Bridges and Ross at heads over leak report

National Leader Simon Bridges and National MP Jami-Lee Ross are at heads following new evidence by Pricewaterhouse Coopers Consulting Group that suggests Ross leaked his leader's expenses and was the sender of the anonymous text messages in August.

Bridges is standing by the report’s findings and the opinion of John Billington QC who independently assessed the report.

Bridges says “It is his opinion that on the balance of probabilities the evidence establishes that Jami-Lee Ross was the person who leaked the expenses and the sender of the text message.”

"Earlier today I visited Jami-Lee Ross with Paula Bennett and explained to him the report and the opinion of Mr Billington and gave him an opportunity to respond. I was not satisfied with his explanation."

In the report’s summary of findings it states:

"42. Based upon the procedures undertaken as detailed in this letter, the summary of our findings is as follows:

a) we have not identified the leaker of the Expense Documents of the Sender of the Text Message with certainty; and

b) the evidence we have identified points to Mr Ross.

43. Mr Ross may therefore be the text message sender.”

The report revealed a number of phone calls Mr Ross made post-leak to a Radio NZ reporter, the Speaker of the House Trevor Mallard and the Police.

Te Kāea contacted Mr Ross's office for comment but a spokesperson from National's office said "Sorry I can't help with this."

However, an hour before Mr Bridges' announcement on Monday Mr Ross took to Twitter to pre-warn followers that Mr Bridges was going to attempt to “pin his leak inquiry on me."

“He cannot find who the actual leak is,” says Mr Ross “so is attempting to use contact with my local Police area commander, and a journalist this is a friend (not Tova), as evidence that I am somehow involved.”

In another tweet, Mr Ross says they are unrelated but his leader did not wish to believe it.

He says “Some months ago I fell out with Simon. I have internally been questioning leadership decisions he was making, and his personal poll ratings which show he is becoming more and more unlikable in the public’s eyes.”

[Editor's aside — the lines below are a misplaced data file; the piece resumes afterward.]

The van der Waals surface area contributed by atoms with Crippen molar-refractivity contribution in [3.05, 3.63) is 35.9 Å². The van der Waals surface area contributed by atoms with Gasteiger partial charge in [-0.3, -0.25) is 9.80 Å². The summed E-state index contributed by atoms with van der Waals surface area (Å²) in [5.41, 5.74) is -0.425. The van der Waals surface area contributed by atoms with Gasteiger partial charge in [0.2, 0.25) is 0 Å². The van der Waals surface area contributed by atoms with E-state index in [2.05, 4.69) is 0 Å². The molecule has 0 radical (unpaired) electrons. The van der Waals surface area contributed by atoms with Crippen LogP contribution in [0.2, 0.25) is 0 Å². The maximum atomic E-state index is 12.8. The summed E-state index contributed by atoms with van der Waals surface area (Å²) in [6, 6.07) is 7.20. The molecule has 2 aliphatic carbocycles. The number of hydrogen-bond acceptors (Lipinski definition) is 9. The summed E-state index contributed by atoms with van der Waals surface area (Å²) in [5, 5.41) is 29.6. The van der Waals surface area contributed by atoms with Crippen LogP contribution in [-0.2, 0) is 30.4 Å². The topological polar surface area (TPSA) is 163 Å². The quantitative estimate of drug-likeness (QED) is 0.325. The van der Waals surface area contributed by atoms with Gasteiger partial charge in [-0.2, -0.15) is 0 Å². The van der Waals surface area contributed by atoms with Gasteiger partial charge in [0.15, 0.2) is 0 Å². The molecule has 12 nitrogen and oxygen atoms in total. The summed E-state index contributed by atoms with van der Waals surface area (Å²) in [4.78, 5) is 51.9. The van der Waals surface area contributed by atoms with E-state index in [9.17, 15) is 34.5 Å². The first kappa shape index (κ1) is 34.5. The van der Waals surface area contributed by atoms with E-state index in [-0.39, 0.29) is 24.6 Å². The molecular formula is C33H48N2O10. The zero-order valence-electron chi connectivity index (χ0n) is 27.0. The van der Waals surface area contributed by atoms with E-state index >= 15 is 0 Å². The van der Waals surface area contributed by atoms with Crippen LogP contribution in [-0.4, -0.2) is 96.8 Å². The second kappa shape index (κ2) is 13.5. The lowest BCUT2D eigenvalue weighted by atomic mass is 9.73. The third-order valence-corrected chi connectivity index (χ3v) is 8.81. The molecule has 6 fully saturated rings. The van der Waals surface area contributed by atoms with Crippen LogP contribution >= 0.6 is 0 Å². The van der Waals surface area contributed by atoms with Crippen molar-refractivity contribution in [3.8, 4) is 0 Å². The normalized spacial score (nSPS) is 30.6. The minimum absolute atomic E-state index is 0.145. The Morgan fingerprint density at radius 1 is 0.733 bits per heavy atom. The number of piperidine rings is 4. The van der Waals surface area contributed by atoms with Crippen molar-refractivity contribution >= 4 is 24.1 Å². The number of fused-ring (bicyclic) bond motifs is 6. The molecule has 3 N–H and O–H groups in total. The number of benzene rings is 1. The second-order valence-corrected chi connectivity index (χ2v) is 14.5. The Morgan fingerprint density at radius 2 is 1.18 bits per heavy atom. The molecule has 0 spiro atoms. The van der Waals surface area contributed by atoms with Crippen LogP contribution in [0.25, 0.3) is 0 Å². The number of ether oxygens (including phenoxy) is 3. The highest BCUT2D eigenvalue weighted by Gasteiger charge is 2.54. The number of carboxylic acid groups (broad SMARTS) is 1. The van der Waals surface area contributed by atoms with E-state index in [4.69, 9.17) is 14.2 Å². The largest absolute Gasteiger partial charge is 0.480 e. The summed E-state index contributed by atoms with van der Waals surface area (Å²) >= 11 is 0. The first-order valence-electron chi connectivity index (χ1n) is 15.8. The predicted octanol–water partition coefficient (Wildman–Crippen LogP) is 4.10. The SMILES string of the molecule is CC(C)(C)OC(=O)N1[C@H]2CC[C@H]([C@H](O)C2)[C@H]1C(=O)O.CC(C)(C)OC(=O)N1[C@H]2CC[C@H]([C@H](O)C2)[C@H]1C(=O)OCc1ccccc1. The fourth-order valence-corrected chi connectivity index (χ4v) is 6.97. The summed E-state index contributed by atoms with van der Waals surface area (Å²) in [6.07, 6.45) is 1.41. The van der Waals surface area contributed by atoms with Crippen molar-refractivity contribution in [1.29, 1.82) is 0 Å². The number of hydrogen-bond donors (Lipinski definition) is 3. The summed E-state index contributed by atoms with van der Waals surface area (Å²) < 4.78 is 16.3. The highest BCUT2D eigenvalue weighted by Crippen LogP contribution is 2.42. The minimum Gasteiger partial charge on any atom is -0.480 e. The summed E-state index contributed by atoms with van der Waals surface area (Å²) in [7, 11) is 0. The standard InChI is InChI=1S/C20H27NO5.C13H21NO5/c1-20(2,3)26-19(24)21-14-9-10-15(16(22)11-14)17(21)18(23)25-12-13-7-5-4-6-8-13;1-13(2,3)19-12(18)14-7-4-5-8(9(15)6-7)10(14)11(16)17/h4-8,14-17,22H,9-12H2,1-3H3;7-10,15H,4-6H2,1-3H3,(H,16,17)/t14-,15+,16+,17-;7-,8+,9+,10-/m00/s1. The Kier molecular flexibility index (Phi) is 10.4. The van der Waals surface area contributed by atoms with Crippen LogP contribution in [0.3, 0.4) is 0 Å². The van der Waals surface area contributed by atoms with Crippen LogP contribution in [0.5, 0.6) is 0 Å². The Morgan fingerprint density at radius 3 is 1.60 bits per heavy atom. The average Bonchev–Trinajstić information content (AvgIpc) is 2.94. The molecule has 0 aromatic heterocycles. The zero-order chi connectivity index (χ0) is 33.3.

When questioned on the leak inquiry on Monday, NZ First leader Winston Peters said he couldn’t comment. Instead quoted 17th century French Military leader Napolean Bonaparte, “Never interfere with an enemy who is in the process of destroying himself.”

Prime Minister Jacinda Ardern also remained tight-lipped on the issue. “This is an issue for the National Party and it’s an issue that they need to manage. I’m going to get on with running and leading the Government.”

But tensions between the two Māori MPs of the National Caucus are only heating up with Mr Ross attempting to out his leader on new allegations. Mr Ross also revealed on Twitter that he confronted his leader with evidence of the pair discussing “unlawful activity”.

“When I started to become expendable, I confronted him with evidence that I had recorded him discussing with me unlawful activity that he was involved in. Working on his instruction, he asked me to things with elections donations that broke the law.”

He says it was this evidence that led his leader to push him out on medical leave last month.

Mr Bridges is denying the allegations.

“I am not aware of that and certainly I reject any allegation of the sort in terms of unlawful activity it's simply not true," says Mr Bridges. "As I say, this is not a surprise given where we are. The report here speaks for itself."

But Mr Ross says he will be speaking publicly on the matter in the coming days.